Effects of Bullying

Short and Long Term Negative Psychological Effects of Bullying

Introduction

Bullying takes many forms and occurs in schools, homes, the internet, and even workplaces. Bullying is a form of intimidation meant to cause physical and psychological harm to the victim. Some of the most common forms of bullying that children, adolescents, and adults experience almost daily include; gas-lighting, ridicule, embarrassment, or even name-calling. No one is born a bully. However, people may develop bullying traits or resort to bullying tactics for several reasons ranging from seeking revenge to gaining power and social dominance over others, or it might even be due to exposure to early adverse childhood experiences. Bullying impacts the victims in different ways, both physically, emotionally, and psychologically, and for the short and long term. The paper discusses the short and long-term negative psychological effects of bullying on people.

Short Term Effects: School Avoidance, Anxiety, Low Self-esteem, and Depressive Disorders

Bullying affects both the victims and the bully in different ways, psychologically and mentally. According to Finne et al. (2018), short and long-term psychological effects of bullying at work, schools, the internet and at home point to victims developing or experiencing depression, loneliness and, in some circumstances, suicidal thoughts or ideation. In school, students who have experienced bullying may become truants, generally dislike school or associate with other students, which is detrimental to their academic performances. On the other hand, adolescents and adults who have experienced bullying tend to develop a high degree of depressive symptoms or disorders and, in most cases, suffer low self-esteem. In essence, both children and adults can experience bullying in different spaces, from school to work to home, disrupting their normal way of life physically, socially and psychologically. Such people find it hard to fully and comfortably integrate into society.

Long Term Effects: Self-destructive behavior, Substance Dependence, and Anxiety Disorders

Consequently, bullying exposes bullies to great risks of developing long-term mental health issues. Quintana-Orts & Rey (2018) note that it is not only bully victims who suffer physically, mentally and psychologically, but also the bullies themselves; most bullies have anti-social traits or behaviors such as loneliness, drug and substance abuse, and in most cases, they have anger and self-destructive behaviors. In line with this, men who have experienced bullying or were once bullies have a higher likelihood of developing suicidal ideation. On the flip side, women are at great risk of developing agoraphobia. Children or adolescents who have experienced bullying or were bullies at some point in their life tend to experience short and long terms episodes of panic and anxiety attacks (Anasori et al., 2020). Therefore, bullying is bi-directional and affects both the victims and the perpetrators in almost equal measure.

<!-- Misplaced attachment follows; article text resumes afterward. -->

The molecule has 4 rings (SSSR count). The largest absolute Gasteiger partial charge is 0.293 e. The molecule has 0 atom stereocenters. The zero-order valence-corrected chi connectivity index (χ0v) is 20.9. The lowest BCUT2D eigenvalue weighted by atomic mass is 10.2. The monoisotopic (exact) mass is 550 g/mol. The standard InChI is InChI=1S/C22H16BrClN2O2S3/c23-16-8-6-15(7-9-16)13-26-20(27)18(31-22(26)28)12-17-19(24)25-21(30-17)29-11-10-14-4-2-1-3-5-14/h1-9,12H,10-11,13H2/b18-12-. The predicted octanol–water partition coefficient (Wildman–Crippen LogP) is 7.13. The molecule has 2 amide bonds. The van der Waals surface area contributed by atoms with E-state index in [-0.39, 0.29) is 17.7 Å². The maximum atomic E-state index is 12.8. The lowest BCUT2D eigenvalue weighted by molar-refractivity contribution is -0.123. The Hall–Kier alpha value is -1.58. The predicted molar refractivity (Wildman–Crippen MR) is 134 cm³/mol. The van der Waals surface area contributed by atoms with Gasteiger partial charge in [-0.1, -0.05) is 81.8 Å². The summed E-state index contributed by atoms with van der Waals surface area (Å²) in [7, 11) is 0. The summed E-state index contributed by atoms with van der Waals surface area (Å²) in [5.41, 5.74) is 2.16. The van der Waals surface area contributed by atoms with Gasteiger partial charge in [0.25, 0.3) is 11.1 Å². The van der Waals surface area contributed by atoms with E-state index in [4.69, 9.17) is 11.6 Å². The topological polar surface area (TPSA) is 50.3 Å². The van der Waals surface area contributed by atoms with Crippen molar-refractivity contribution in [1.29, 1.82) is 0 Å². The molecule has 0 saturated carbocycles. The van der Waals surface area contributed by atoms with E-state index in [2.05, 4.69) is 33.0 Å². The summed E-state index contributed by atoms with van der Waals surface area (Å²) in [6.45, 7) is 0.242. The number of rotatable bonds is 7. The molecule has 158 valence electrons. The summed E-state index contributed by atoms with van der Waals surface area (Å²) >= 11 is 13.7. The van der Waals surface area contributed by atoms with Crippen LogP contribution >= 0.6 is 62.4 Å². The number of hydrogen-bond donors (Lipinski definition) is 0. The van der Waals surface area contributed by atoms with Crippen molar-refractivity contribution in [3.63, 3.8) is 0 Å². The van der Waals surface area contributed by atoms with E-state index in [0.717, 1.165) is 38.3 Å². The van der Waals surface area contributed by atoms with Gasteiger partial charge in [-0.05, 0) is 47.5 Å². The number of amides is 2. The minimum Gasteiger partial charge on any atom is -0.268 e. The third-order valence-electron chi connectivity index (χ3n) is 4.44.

Conclusion

Bullying, whether online or physical, is detrimental to people’s mental health and general well-being. People are different, which informs how they respond to bullying or exhibit psychological behaviors during and after it. Bullying is the deliberate intimidation, abuse and coercion of another person to harm them physically, emotionally, psychologically or otherwise. Bullying presents a great risk of both short and long-term psychological effects to both the bully and the victim. Bullying takes many forms and may be due to the urge to gain power and social dominance of the victims or seek retaliation or revenge. Short and long-term negative psychological effects of bullying on children, adolescents and adults include low self-esteem, substance dependence, avoidance of school and work, anxiety and panic attacks and depressive disorders.

References List

Anasori, E., Bayighomog, S. W., & Canova, C. (2020). Workplace bullying, psychological distress, resilience, mindfulness, and emotional exhaustion. The Service Industries Journal40(1-2), 65-89.

Finne, J., Roland, E., & Svartdal, F. (2018). Relational rehabilitation: reducing harmful effects of bullying. Nordic Studies in Education38(4), 352-367.

Quintana-Orts, C., & Rey, L. (2018). Traditional bullying, cyberbullying and mental health in early adolescents: Forgiveness as a protective factor of peer victimization. International journal of environmental research and public health15(11), 2389.

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